I also remind myself why I’m doing what I’m doing. I did oratory because I wanted to talk about certain social issues to help others and spread my knowledge. So I told myself, “you are doing this for others, just get over yourself; even if it helps/inspires just one person it’s worth it, regardless of how nervous you feel, regardless of how much other participants could tell you were scared.” This gave me a lot of confidence.
Even if you don’t feel like you’re doing this because it’s incredibly important – if you’re doing it just because it’s fun and you like it – this is great, too. Do it because it’s fun and don’t focus on being “good enough.” Talent is overrated! You don’t have to be good at something to do it; maybe you will never be really good at it, but so what? You will definitely improve from one tournament to the next. And as long as you’re having fun, who cares?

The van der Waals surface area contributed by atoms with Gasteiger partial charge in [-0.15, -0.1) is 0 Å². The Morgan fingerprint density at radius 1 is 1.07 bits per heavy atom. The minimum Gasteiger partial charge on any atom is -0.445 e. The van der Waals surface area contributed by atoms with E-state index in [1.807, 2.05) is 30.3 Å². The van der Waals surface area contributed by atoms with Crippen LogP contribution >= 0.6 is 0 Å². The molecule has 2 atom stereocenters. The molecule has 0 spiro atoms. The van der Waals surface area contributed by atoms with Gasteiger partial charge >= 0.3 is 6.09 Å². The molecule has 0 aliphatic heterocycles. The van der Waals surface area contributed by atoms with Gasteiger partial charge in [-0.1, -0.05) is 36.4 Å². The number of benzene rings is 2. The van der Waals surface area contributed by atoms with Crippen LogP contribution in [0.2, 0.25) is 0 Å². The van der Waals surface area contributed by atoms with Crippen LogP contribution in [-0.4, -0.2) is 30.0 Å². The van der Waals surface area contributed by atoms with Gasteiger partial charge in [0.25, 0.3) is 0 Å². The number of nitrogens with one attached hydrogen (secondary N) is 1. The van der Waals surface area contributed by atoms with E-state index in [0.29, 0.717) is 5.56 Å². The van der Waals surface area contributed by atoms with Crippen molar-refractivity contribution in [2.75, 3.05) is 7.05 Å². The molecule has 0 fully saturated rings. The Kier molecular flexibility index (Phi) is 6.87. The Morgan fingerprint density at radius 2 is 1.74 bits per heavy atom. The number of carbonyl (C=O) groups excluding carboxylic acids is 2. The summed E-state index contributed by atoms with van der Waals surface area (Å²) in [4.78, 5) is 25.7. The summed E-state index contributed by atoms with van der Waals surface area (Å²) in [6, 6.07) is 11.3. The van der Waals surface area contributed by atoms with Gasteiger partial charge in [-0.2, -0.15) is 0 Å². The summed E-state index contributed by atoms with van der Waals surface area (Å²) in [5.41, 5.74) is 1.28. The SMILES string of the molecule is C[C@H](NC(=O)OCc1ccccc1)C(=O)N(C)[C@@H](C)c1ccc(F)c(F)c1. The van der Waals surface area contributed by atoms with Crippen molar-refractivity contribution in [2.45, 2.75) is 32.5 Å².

Finally, remember that everyone in the room is probably as scared and anxious as you are. No one will laugh at you because EVERYONE knows the feeling of “oh my god I have to perform in front of people what if I fail what if they laugh noooo.” In my experience, most people will be super supportive and understanding. We’re all in this together.